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Gaelic games in Brussels: a 'social anchor'... and not just for the Irish

13:48 02/11/2015
Sometimes sport acts as the force that holds a community together. Brussels has a thriving Gaelic games club for children and adults, Irish and other nationalities - and new members are always welcome to try out Gaelic football and hurling.

Gaelic games are played on a club and county level in Ireland, and have expanded worldwide, with clubs springing up wherever large groups of Irish expats have converged. That includes here in Belgium, where the club has been described as "the social anchor for Irish people in Brussels" by Ireland South MEP Sean Kelly.

"A lot of people who play, socialise and support the club, wouldn’t otherwise know each other," says Kelly, who was the former president of the Gaelic Athletic Association (GAA) from 2003-2006 and is the honorary president of the Belgian branch.

The GAA is the governing organisation of native Irish Gaelic games, the most popular of which are Gaelic football and hurling. (See below for description of the games.) Ladies Gaelic Football and Camogie are the women's versions of football and hurling respectively with very similar rules. 

Caoimhe Ní Shúilleabháin, a player for the club's ladies football team, emphasises its importance on the lives of many Irish expats in Brussels: "It's our community, our family. It's been an important part of my life since coming here. Without the GAA, I may not have stayed in Belgium."

Non-Irish clubs and players

Aside from strong membership among the global Irish diaspora, non-natives are showing keen interest to play. In the ladies football team, membership includes a diverse range of nationalities including Belgian, Serbian, Colombian, French and English. "Our captain is actually Spanish," adds Ní Shúilleabháin.

The club's secretary, Jelena Radakovic from Serbia first became acquainted with Gaelic games in 2008 while she was a student working in an Irish pub in Brussels. "GAA in Belgium is a good place for foreigners to start playing it," she says. "There are many nationalities and it's not too threatening to start it when you are bit older. We're on the same plateau."

Niall Goodwin, the club's hurling officer, based in Brussels since 2012, said non-Irish team members fit in well: "They pick up the skills very quickly. They're great athletes and some become our most important players. In the hurling team last year we had a ginger-haired guy, who couldn't look more Irish and his name was Mick, but he has no Irish links whatsoever. We call him Mick the Belgian."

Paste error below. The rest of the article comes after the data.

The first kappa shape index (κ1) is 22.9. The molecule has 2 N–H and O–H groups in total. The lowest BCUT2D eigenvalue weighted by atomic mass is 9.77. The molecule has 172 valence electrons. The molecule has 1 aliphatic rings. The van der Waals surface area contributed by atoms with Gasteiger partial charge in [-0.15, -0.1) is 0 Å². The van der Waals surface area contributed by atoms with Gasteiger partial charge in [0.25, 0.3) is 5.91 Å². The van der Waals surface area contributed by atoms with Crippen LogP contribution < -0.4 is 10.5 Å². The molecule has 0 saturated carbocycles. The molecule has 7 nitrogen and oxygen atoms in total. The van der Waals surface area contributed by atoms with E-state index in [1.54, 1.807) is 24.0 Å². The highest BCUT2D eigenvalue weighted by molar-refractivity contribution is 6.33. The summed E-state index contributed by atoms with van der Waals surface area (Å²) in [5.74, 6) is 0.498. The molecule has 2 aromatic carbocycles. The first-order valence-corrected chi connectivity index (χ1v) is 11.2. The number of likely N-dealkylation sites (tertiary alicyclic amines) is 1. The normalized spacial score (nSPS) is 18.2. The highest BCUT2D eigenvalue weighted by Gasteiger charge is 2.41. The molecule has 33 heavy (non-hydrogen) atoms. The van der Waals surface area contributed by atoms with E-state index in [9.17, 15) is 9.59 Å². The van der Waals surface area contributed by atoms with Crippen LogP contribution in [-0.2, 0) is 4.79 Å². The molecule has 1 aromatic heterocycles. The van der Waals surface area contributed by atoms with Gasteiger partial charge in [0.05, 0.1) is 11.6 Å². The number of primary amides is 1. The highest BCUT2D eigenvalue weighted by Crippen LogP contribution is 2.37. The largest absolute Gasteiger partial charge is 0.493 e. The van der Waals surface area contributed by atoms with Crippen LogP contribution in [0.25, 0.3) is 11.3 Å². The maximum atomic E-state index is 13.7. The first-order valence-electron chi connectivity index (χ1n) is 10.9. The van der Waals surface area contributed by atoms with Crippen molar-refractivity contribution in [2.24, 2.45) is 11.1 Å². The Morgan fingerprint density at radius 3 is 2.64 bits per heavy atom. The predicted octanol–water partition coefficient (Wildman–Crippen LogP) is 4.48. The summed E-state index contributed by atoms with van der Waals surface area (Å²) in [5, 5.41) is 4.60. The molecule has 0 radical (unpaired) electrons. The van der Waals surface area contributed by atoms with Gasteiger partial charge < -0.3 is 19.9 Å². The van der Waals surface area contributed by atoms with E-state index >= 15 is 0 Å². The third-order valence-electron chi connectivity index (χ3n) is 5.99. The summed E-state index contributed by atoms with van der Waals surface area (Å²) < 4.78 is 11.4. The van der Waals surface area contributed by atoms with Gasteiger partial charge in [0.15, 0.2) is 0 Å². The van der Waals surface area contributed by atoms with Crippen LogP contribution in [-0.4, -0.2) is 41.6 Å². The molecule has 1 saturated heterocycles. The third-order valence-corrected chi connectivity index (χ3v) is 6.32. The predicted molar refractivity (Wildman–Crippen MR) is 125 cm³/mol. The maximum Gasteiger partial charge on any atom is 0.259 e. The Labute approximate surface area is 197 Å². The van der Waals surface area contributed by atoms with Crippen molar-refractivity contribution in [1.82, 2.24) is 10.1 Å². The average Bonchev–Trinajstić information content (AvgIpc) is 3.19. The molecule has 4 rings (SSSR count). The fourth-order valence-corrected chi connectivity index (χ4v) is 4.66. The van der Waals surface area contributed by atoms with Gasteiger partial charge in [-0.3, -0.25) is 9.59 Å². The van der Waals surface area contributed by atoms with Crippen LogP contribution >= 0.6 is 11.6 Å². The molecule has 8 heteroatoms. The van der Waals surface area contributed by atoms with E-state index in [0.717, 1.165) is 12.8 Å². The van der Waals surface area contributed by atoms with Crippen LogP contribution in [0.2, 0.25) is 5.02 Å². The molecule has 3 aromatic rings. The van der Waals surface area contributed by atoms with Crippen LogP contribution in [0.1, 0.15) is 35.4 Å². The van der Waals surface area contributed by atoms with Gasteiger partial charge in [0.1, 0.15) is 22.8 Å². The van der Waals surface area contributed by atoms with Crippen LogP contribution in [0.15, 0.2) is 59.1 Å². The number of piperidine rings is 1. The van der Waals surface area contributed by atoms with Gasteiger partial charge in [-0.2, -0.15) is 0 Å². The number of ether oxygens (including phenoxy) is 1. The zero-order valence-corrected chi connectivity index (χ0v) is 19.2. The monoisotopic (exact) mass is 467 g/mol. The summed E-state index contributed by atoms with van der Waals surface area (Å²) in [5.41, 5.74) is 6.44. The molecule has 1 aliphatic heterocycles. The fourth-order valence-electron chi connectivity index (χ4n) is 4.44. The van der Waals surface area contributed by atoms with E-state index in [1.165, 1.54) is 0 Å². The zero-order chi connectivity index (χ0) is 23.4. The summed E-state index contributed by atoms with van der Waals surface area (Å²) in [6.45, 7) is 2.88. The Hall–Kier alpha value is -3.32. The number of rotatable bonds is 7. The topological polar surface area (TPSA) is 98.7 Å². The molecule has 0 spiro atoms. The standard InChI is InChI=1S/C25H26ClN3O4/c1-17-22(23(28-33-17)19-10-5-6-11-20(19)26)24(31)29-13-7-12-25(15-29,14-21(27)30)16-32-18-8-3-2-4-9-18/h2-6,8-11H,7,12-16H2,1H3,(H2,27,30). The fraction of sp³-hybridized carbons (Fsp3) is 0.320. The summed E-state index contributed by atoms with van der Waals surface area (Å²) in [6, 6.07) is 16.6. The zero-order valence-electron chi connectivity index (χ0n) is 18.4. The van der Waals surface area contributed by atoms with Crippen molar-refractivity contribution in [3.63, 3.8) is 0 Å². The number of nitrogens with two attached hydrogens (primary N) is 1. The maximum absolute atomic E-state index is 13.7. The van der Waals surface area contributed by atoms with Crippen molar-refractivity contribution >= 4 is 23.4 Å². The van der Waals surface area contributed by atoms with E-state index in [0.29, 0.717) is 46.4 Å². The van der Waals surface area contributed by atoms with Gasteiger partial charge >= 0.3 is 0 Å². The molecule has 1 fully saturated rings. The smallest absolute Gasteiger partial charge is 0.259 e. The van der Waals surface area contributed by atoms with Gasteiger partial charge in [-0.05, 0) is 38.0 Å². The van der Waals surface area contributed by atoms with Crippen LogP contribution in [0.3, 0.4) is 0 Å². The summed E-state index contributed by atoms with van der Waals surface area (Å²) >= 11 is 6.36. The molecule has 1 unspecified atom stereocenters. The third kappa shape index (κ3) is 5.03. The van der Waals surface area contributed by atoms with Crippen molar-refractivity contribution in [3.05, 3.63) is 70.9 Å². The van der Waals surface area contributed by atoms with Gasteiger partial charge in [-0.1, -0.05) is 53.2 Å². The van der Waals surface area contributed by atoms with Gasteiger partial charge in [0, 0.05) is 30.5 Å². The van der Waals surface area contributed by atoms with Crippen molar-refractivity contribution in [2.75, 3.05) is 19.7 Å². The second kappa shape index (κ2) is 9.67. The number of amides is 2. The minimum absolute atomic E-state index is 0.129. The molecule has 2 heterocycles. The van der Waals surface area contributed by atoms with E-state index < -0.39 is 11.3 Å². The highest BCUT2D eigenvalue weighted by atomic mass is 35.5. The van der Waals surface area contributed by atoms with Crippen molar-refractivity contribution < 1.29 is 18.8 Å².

The Belgium GAA's teams play at organised weekend tournaments with others around Europe. Goodwin says: "In hurling we had four tournaments with teams from cities like The Hague, Paris, Zurich and Dresden. In Dresden they have only one Irishman on the team but they've run us close a couple of times."

The future

There are ideas of appointing a full-time development officer, which Sean Kelly MEP believes makes sense especially for promoting the games among children, adding that this has been a huge success in the US. There is huge interest among children - the junior club, the European Communities Gaelic club, train at the ADEPS site in Auderghem, usually attracting 50 to 60 children at their fortnightly Sunday sessions. "We've had players graduate into the senior club from that in the past two years," Ní Shúilleabháin adds.

The club's funding comes from membership fees, sponsorship and fundraising, which Radakovic says are massively important: "All the money goes into the club. The excellent facilities don't come cheap and we need equipment."

Training will start up again in February on Mondays and Thursdays at the VUB. Goodwin says anyone is welcome to come along: "We're a very inclusive club, we always need players," he said.

Gaelic games: how they are played

Hurling involves 15 players on each team, who use a wooden stick known as a "hurley" or "camán" to hit a small ball called a sliotar between the opponents' goalposts, which bear similarity to those used in rugby. Over the crossbar gains one point, while under the bar for a goal is worth three points. The sliotar can be caught in the hand and carried for no more than four steps, struck in the air, or struck on the ground with the hurley. It can also be kicked or slapped with an open hand (the hand pass) for short-range passing. It is mandatory for players to wear helmets since 2010. Camogie is the version of hurling played by women with some slight differences.

Gaelic football, similar to Australian rules football, involves the same number of players on each team and the same scoring rules. The objective is to score goals and points by moving the ball towards the opposing end by a combination of combination of carrying, bouncing, kicking, hand-passing, and soloing, the latter involves dropping the ball and then toe-kicking the ball upward into the hands.

Games in both last 70 minutes (35 minutes per half) while the women's game lasts 60 minutes (30 minutes a half). The games are played on an amateur basis.

Belgium GAA train every Monday and Thursday at 20.00 at the VUB, Boulevard de la Plaine, 1050 Ixelles (from February). A fundraiser for Belgium GAA is taking place on Thursday 5 November at the Old Oak, Rue Franklin 26, Brussels.

www.facebook.com/BelgiumGAA
www.belgiumgaa.be
www.playgaa.be

Written by Owen Stafford